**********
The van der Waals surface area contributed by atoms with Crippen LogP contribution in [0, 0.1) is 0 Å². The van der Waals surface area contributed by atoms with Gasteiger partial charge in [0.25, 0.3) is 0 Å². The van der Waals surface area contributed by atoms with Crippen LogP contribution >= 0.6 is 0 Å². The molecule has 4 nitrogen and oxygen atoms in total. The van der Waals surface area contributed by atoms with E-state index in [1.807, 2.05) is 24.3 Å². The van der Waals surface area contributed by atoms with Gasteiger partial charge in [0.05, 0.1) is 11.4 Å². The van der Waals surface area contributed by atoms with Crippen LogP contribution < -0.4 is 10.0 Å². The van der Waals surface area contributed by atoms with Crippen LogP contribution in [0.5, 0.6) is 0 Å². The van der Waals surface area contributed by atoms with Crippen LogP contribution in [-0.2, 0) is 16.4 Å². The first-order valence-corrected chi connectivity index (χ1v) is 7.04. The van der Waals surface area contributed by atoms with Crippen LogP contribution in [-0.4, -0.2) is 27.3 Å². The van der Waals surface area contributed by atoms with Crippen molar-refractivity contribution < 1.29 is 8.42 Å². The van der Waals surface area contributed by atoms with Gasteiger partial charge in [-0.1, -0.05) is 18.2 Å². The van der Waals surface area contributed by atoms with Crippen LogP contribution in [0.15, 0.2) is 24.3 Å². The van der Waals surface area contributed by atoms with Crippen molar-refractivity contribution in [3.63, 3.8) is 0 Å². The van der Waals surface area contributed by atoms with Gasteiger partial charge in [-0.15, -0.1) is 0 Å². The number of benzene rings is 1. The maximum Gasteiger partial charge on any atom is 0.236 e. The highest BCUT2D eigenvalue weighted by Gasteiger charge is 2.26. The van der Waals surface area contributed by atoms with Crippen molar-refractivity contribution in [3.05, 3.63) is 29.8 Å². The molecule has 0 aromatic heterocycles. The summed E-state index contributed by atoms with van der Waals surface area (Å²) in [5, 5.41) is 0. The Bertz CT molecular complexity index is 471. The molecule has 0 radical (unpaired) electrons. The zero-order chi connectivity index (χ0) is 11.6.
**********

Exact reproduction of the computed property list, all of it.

The van der Waals surface area contributed by atoms with Crippen LogP contribution in [0, 0.1) is 0 Å². The van der Waals surface area contributed by atoms with Gasteiger partial charge in [0.25, 0.3) is 0 Å². The van der Waals surface area contributed by atoms with Crippen LogP contribution >= 0.6 is 0 Å². The molecule has 4 nitrogen and oxygen atoms in total. The van der Waals surface area contributed by atoms with E-state index in [1.807, 2.05) is 24.3 Å². The van der Waals surface area contributed by atoms with Gasteiger partial charge in [0.05, 0.1) is 11.4 Å². The van der Waals surface area contributed by atoms with Crippen LogP contribution < -0.4 is 10.0 Å². The van der Waals surface area contributed by atoms with Crippen LogP contribution in [0.5, 0.6) is 0 Å². The van der Waals surface area contributed by atoms with Crippen LogP contribution in [-0.2, 0) is 16.4 Å². The first-order valence-corrected chi connectivity index (χ1v) is 7.04. The van der Waals surface area contributed by atoms with Crippen LogP contribution in [-0.4, -0.2) is 27.3 Å². The van der Waals surface area contributed by atoms with Crippen molar-refractivity contribution < 1.29 is 8.42 Å². The van der Waals surface area contributed by atoms with Gasteiger partial charge in [-0.1, -0.05) is 18.2 Å². The van der Waals surface area contributed by atoms with Crippen LogP contribution in [0.15, 0.2) is 24.3 Å². The van der Waals surface area contributed by atoms with Crippen molar-refractivity contribution in [3.63, 3.8) is 0 Å². The van der Waals surface area contributed by atoms with Gasteiger partial charge in [-0.15, -0.1) is 0 Å². The number of benzene rings is 1. The maximum Gasteiger partial charge on any atom is 0.236 e. The highest BCUT2D eigenvalue weighted by Gasteiger charge is 2.26. The van der Waals surface area contributed by atoms with Crippen molar-refractivity contribution in [3.05, 3.63) is 29.8 Å². The molecule has 0 aromatic heterocycles. The summed E-state index contributed by atoms with van der Waals surface area (Å²) in [5, 5.41) is 0. The Bertz CT molecular complexity index is 471. The molecule has 0 radical (unpaired) electrons. The zero-order chi connectivity index (χ0) is 11.6.